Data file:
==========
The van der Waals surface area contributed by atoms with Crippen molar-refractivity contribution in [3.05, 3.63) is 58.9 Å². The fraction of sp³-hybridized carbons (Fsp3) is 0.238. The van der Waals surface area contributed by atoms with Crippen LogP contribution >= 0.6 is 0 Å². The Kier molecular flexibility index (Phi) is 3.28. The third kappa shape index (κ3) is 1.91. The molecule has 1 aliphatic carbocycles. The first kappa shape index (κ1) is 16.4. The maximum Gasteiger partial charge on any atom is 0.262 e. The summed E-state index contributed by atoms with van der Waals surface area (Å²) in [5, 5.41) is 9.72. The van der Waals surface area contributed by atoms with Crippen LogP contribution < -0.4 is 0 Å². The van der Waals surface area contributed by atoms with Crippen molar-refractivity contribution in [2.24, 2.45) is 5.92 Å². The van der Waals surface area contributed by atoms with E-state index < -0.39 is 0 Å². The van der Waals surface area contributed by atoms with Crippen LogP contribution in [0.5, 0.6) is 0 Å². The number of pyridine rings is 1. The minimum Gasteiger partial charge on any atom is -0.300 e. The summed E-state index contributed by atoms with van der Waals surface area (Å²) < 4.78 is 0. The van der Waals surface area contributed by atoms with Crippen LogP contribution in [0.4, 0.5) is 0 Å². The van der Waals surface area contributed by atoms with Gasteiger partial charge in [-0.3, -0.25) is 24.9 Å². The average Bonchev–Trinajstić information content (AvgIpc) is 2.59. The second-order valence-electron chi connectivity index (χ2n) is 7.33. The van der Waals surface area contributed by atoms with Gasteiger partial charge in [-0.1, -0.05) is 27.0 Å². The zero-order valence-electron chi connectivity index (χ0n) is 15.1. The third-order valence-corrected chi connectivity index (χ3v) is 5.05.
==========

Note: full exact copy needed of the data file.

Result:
The van der Waals surface area contributed by atoms with Crippen molar-refractivity contribution in [3.05, 3.63) is 58.9 Å². The fraction of sp³-hybridized carbons (Fsp3) is 0.238. The van der Waals surface area contributed by atoms with Crippen LogP contribution >= 0.6 is 0 Å². The Kier molecular flexibility index (Phi) is 3.28. The third kappa shape index (κ3) is 1.91. The molecule has 1 aliphatic carbocycles. The first kappa shape index (κ1) is 16.4. The maximum Gasteiger partial charge on any atom is 0.262 e. The summed E-state index contributed by atoms with van der Waals surface area (Å²) in [5, 5.41) is 9.72. The van der Waals surface area contributed by atoms with Crippen LogP contribution < -0.4 is 0 Å². The van der Waals surface area contributed by atoms with Crippen molar-refractivity contribution in [2.24, 2.45) is 5.92 Å². The van der Waals surface area contributed by atoms with E-state index < -0.39 is 0 Å². The van der Waals surface area contributed by atoms with Crippen LogP contribution in [0.5, 0.6) is 0 Å². The number of pyridine rings is 1. The minimum Gasteiger partial charge on any atom is -0.300 e. The summed E-state index contributed by atoms with van der Waals surface area (Å²) < 4.78 is 0. The van der Waals surface area contributed by atoms with Crippen LogP contribution in [0.4, 0.5) is 0 Å². The van der Waals surface area contributed by atoms with Gasteiger partial charge in [-0.3, -0.25) is 24.9 Å². The average Bonchev–Trinajstić information content (AvgIpc) is 2.59. The second-order valence-electron chi connectivity index (χ2n) is 7.33. The van der Waals surface area contributed by atoms with Gasteiger partial charge in [-0.1, -0.05) is 27.0 Å². The zero-order valence-electron chi connectivity index (χ0n) is 15.1. The third-order valence-corrected chi connectivity index (χ3v) is 5.05.